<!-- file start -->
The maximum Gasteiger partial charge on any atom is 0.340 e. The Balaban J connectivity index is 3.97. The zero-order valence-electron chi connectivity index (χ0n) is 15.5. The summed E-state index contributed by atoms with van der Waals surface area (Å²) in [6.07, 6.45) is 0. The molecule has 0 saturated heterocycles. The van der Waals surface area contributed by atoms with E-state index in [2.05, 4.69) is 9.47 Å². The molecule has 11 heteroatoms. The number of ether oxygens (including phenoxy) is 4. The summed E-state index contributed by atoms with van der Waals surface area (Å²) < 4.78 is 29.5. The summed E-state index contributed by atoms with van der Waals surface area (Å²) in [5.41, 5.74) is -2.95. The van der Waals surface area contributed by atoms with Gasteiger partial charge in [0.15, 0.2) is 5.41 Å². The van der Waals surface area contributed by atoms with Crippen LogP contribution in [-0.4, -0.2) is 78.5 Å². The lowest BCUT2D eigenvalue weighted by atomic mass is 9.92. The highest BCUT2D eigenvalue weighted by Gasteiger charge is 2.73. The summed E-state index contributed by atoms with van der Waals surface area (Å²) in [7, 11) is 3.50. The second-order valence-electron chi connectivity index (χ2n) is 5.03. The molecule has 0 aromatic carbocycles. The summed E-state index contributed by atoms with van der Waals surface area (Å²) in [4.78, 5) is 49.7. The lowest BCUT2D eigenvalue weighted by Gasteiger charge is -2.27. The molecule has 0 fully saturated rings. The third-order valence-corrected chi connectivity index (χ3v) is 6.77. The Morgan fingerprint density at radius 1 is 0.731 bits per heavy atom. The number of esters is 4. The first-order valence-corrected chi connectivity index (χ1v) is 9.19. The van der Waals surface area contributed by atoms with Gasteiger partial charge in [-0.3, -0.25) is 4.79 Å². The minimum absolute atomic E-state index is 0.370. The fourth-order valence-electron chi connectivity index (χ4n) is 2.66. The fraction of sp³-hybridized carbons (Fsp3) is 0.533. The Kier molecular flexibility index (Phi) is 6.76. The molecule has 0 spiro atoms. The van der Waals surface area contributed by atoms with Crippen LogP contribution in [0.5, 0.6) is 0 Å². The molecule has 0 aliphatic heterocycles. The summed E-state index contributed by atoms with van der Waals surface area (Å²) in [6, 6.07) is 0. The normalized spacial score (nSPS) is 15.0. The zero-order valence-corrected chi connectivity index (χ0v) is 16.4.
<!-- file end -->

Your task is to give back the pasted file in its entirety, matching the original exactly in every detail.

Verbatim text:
The maximum Gasteiger partial charge on any atom is 0.340 e. The Balaban J connectivity index is 3.97. The zero-order valence-electron chi connectivity index (χ0n) is 15.5. The summed E-state index contributed by atoms with van der Waals surface area (Å²) in [6.07, 6.45) is 0. The molecule has 0 saturated heterocycles. The van der Waals surface area contributed by atoms with E-state index in [2.05, 4.69) is 9.47 Å². The molecule has 11 heteroatoms. The number of ether oxygens (including phenoxy) is 4. The summed E-state index contributed by atoms with van der Waals surface area (Å²) < 4.78 is 29.5. The summed E-state index contributed by atoms with van der Waals surface area (Å²) in [5.41, 5.74) is -2.95. The van der Waals surface area contributed by atoms with Gasteiger partial charge in [0.15, 0.2) is 5.41 Å². The van der Waals surface area contributed by atoms with Crippen LogP contribution in [-0.4, -0.2) is 78.5 Å². The lowest BCUT2D eigenvalue weighted by atomic mass is 9.92. The highest BCUT2D eigenvalue weighted by Gasteiger charge is 2.73. The summed E-state index contributed by atoms with van der Waals surface area (Å²) in [7, 11) is 3.50. The second-order valence-electron chi connectivity index (χ2n) is 5.03. The molecule has 0 aromatic carbocycles. The summed E-state index contributed by atoms with van der Waals surface area (Å²) in [4.78, 5) is 49.7. The lowest BCUT2D eigenvalue weighted by Gasteiger charge is -2.27. The molecule has 0 fully saturated rings. The third-order valence-corrected chi connectivity index (χ3v) is 6.77. The Morgan fingerprint density at radius 1 is 0.731 bits per heavy atom. The number of esters is 4. The first-order valence-corrected chi connectivity index (χ1v) is 9.19. The van der Waals surface area contributed by atoms with Gasteiger partial charge in [-0.3, -0.25) is 4.79 Å². The minimum absolute atomic E-state index is 0.370. The fourth-order valence-electron chi connectivity index (χ4n) is 2.66. The fraction of sp³-hybridized carbons (Fsp3) is 0.533. The Kier molecular flexibility index (Phi) is 6.76. The molecule has 0 spiro atoms. The van der Waals surface area contributed by atoms with Crippen LogP contribution in [0.5, 0.6) is 0 Å². The molecule has 0 aliphatic heterocycles. The summed E-state index contributed by atoms with van der Waals surface area (Å²) in [6, 6.07) is 0. The normalized spacial score (nSPS) is 15.0. The zero-order valence-corrected chi connectivity index (χ0v) is 16.4.